1/19/2003 
BARNES AND NOBLE ON "OLLIE" 
"The humor, suspense, and sheer storytelling élan that have marked this series from the beginning continue to make themselves felt."  
Perennial supporting player Ollie Weeks -- the
foul-mouthed, politically incorrect detective from the
adjacent 88th Precinct -- moves to center stage in Fat
Ollie's Book, the 52nd entry in Ed McBain's durable,
astonishingly resourceful series of 87th Precinct
mysteries. The result is one of the funniest, most
compulsively readable novels that McBain (alter ego of
Evan Hunter) has yet produced. This time out, Fat Ollie
succumbs to an unexpected burst of literary ambition
and writes an "authentic," hilariously bad cop novel
called Report to the Commissioner. While investigating
the murder of prominent City Council member Lester
Henderson, Ollie leaves the only copy of his manuscript
in the backseat of his car. When he returns to the car,
the manuscript, inevitably, is gone. From this point
forward, two interlocking plot threads dominate the
novel: The high-profile investigation into Henderson's
death, and Ollie's single-minded attempts to retrieve
his missing masterpiece. The Henderson homicide
eventually spills over into 87th Precinct territory,
embroiling McBain regulars Steve Carella and Bert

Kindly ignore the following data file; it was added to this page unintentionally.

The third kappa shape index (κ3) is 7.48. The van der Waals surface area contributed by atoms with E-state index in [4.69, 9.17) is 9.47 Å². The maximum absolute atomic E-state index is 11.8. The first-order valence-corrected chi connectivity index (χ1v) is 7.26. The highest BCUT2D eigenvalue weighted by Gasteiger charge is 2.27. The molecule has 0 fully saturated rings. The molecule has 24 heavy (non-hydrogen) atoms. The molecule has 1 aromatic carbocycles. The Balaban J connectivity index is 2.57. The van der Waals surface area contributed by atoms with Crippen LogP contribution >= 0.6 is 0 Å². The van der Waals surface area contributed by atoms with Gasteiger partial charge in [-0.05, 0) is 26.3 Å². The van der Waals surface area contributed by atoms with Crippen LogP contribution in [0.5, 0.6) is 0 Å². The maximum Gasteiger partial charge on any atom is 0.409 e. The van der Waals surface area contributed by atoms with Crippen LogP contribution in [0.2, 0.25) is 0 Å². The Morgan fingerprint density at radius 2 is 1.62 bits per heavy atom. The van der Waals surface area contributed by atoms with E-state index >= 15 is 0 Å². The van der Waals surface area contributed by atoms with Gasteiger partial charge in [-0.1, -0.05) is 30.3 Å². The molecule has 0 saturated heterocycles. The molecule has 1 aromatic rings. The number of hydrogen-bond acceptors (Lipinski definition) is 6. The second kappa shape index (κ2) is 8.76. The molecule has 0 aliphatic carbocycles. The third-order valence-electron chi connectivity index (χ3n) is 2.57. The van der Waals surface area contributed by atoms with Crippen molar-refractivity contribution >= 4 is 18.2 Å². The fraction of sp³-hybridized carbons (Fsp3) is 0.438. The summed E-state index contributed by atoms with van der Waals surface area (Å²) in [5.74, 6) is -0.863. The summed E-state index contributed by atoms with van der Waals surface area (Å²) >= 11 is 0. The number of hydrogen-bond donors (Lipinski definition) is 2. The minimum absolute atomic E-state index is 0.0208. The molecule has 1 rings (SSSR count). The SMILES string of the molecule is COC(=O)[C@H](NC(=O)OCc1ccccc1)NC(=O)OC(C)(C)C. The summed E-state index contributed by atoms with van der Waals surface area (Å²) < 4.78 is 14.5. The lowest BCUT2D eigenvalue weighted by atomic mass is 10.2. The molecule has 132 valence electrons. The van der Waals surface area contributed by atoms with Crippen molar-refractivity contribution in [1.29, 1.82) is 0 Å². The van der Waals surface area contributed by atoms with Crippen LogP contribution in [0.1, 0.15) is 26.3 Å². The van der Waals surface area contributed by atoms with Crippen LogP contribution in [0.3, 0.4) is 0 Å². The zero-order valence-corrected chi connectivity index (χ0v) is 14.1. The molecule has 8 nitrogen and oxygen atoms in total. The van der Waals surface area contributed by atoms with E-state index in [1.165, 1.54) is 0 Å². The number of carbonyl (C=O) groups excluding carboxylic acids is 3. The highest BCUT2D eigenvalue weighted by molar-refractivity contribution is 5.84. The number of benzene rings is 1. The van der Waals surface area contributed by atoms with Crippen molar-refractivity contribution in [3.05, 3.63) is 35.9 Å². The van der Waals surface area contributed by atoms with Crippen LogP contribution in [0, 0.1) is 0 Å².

Kling in a sad, tawdry tale of sexual betrayal and
ungovernable rage. (McBain also introduces a
brand-new character, Officer Patricia Gomez, who
brings an unexpected touch of romance to Ollie's
misogynistic life.) Ollie, meanwhile, doggedly pursues
his manuscript, which is now in the hands of a
transvestite junkie who is unable to make the crucial
distinction between fiction and fact. Supplementing all
this is a lively subplot involving Bert Kling's former lover,
Eileen Burke, and her role in disrupting a $300,000
cocaine transaction. As always, McBain weaves his
various threads into a complex, satisfying whole. The
humor, suspense, and sheer storytelling élan that have
marked this series from the beginning continue to
make themselves felt. There are very few sure things in
literature or in life, but 87th Precinct novels -- which
continue, after more than 40 years, to expand the
possibilities of the police procedural -- make the cut.
Easily.

                                --  Bill Sheehan


 

 
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